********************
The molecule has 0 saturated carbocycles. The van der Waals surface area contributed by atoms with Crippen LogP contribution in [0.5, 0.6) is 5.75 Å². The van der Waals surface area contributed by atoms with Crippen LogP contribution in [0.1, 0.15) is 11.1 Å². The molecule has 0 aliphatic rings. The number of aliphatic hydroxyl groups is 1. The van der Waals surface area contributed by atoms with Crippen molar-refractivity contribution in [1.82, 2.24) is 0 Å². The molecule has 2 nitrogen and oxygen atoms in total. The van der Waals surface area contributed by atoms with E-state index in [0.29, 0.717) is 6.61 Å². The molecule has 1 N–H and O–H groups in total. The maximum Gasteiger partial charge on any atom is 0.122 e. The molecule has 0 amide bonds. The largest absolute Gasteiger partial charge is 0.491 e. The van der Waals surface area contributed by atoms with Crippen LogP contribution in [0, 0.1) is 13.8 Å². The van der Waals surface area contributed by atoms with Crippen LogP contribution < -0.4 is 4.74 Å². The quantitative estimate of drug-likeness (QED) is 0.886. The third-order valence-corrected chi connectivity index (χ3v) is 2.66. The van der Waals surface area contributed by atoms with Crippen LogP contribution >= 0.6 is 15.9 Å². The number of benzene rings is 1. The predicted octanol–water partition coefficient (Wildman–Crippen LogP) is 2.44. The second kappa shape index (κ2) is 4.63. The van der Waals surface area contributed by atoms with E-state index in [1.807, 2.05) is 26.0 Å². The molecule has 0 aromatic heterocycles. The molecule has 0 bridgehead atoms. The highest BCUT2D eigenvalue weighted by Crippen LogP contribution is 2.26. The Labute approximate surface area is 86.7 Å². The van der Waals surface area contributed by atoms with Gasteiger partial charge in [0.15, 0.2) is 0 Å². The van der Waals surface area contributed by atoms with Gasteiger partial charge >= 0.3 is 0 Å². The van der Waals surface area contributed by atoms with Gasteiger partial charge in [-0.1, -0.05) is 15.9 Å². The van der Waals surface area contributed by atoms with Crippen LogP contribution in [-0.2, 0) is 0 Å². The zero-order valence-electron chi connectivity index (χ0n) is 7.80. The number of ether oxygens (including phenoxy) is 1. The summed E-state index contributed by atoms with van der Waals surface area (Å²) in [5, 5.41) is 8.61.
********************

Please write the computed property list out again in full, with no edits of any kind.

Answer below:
The molecule has 0 saturated carbocycles. The van der Waals surface area contributed by atoms with Crippen LogP contribution in [0.5, 0.6) is 5.75 Å². The van der Waals surface area contributed by atoms with Crippen LogP contribution in [0.1, 0.15) is 11.1 Å². The molecule has 0 aliphatic rings. The number of aliphatic hydroxyl groups is 1. The van der Waals surface area contributed by atoms with Crippen molar-refractivity contribution in [1.82, 2.24) is 0 Å². The molecule has 2 nitrogen and oxygen atoms in total. The van der Waals surface area contributed by atoms with E-state index in [0.29, 0.717) is 6.61 Å². The molecule has 1 N–H and O–H groups in total. The maximum Gasteiger partial charge on any atom is 0.122 e. The molecule has 0 amide bonds. The largest absolute Gasteiger partial charge is 0.491 e. The van der Waals surface area contributed by atoms with Crippen LogP contribution in [0, 0.1) is 13.8 Å². The van der Waals surface area contributed by atoms with Crippen LogP contribution < -0.4 is 4.74 Å². The quantitative estimate of drug-likeness (QED) is 0.886. The third-order valence-corrected chi connectivity index (χ3v) is 2.66. The van der Waals surface area contributed by atoms with Crippen LogP contribution >= 0.6 is 15.9 Å². The number of benzene rings is 1. The predicted octanol–water partition coefficient (Wildman–Crippen LogP) is 2.44. The second kappa shape index (κ2) is 4.63. The van der Waals surface area contributed by atoms with E-state index in [1.807, 2.05) is 26.0 Å². The molecule has 0 aromatic heterocycles. The molecule has 0 bridgehead atoms. The highest BCUT2D eigenvalue weighted by Crippen LogP contribution is 2.26. The Labute approximate surface area is 86.7 Å². The van der Waals surface area contributed by atoms with Gasteiger partial charge in [0.15, 0.2) is 0 Å². The van der Waals surface area contributed by atoms with Gasteiger partial charge >= 0.3 is 0 Å². The van der Waals surface area contributed by atoms with Gasteiger partial charge in [-0.1, -0.05) is 15.9 Å². The van der Waals surface area contributed by atoms with Crippen LogP contribution in [-0.2, 0) is 0 Å². The zero-order valence-electron chi connectivity index (χ0n) is 7.80. The number of ether oxygens (including phenoxy) is 1. The summed E-state index contributed by atoms with van der Waals surface area (Å²) in [5, 5.41) is 8.61.